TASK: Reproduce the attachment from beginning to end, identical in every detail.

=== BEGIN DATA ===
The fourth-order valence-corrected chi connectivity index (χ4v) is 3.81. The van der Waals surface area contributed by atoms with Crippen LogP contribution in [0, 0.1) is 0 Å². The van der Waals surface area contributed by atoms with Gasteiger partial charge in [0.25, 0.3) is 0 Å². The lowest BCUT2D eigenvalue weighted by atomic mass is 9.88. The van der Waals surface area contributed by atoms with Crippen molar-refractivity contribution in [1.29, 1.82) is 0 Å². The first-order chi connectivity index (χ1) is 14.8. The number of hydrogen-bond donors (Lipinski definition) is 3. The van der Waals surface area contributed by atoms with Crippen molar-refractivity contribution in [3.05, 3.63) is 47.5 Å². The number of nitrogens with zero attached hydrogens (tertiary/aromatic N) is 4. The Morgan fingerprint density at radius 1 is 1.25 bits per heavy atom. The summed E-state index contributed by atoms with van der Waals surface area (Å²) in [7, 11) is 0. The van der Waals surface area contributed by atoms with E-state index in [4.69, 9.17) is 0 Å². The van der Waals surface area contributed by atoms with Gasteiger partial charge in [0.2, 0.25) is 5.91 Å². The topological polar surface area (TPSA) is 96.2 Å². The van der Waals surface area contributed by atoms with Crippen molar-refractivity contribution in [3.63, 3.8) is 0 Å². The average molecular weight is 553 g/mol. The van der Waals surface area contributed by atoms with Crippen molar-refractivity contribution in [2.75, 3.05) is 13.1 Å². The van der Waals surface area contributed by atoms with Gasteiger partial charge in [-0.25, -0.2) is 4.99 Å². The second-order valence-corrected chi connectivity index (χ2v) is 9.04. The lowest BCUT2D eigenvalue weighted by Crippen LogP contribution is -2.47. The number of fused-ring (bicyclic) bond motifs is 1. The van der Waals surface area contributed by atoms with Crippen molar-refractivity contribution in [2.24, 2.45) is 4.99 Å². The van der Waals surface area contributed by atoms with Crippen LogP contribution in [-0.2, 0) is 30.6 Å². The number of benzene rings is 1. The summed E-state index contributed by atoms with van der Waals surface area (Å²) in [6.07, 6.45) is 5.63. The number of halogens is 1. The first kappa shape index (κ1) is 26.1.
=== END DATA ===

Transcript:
The fourth-order valence-corrected chi connectivity index (χ4v) is 3.81. The van der Waals surface area contributed by atoms with Crippen LogP contribution in [0, 0.1) is 0 Å². The van der Waals surface area contributed by atoms with Gasteiger partial charge in [0.25, 0.3) is 0 Å². The lowest BCUT2D eigenvalue weighted by atomic mass is 9.88. The van der Waals surface area contributed by atoms with Crippen molar-refractivity contribution in [1.29, 1.82) is 0 Å². The first-order chi connectivity index (χ1) is 14.8. The number of hydrogen-bond donors (Lipinski definition) is 3. The van der Waals surface area contributed by atoms with Crippen molar-refractivity contribution in [3.05, 3.63) is 47.5 Å². The number of nitrogens with zero attached hydrogens (tertiary/aromatic N) is 4. The Morgan fingerprint density at radius 1 is 1.25 bits per heavy atom. The summed E-state index contributed by atoms with van der Waals surface area (Å²) in [7, 11) is 0. The van der Waals surface area contributed by atoms with E-state index in [4.69, 9.17) is 0 Å². The van der Waals surface area contributed by atoms with Gasteiger partial charge in [0.2, 0.25) is 5.91 Å². The topological polar surface area (TPSA) is 96.2 Å². The van der Waals surface area contributed by atoms with Crippen molar-refractivity contribution in [3.63, 3.8) is 0 Å². The average molecular weight is 553 g/mol. The van der Waals surface area contributed by atoms with Crippen molar-refractivity contribution in [2.75, 3.05) is 13.1 Å². The van der Waals surface area contributed by atoms with Gasteiger partial charge in [-0.25, -0.2) is 4.99 Å². The second-order valence-corrected chi connectivity index (χ2v) is 9.04. The lowest BCUT2D eigenvalue weighted by Crippen LogP contribution is -2.47. The number of fused-ring (bicyclic) bond motifs is 1. The van der Waals surface area contributed by atoms with Crippen molar-refractivity contribution in [2.24, 2.45) is 4.99 Å². The van der Waals surface area contributed by atoms with Crippen LogP contribution in [-0.2, 0) is 30.6 Å². The number of benzene rings is 1. The summed E-state index contributed by atoms with van der Waals surface area (Å²) in [6.07, 6.45) is 5.63. The number of halogens is 1. The first kappa shape index (κ1) is 26.1.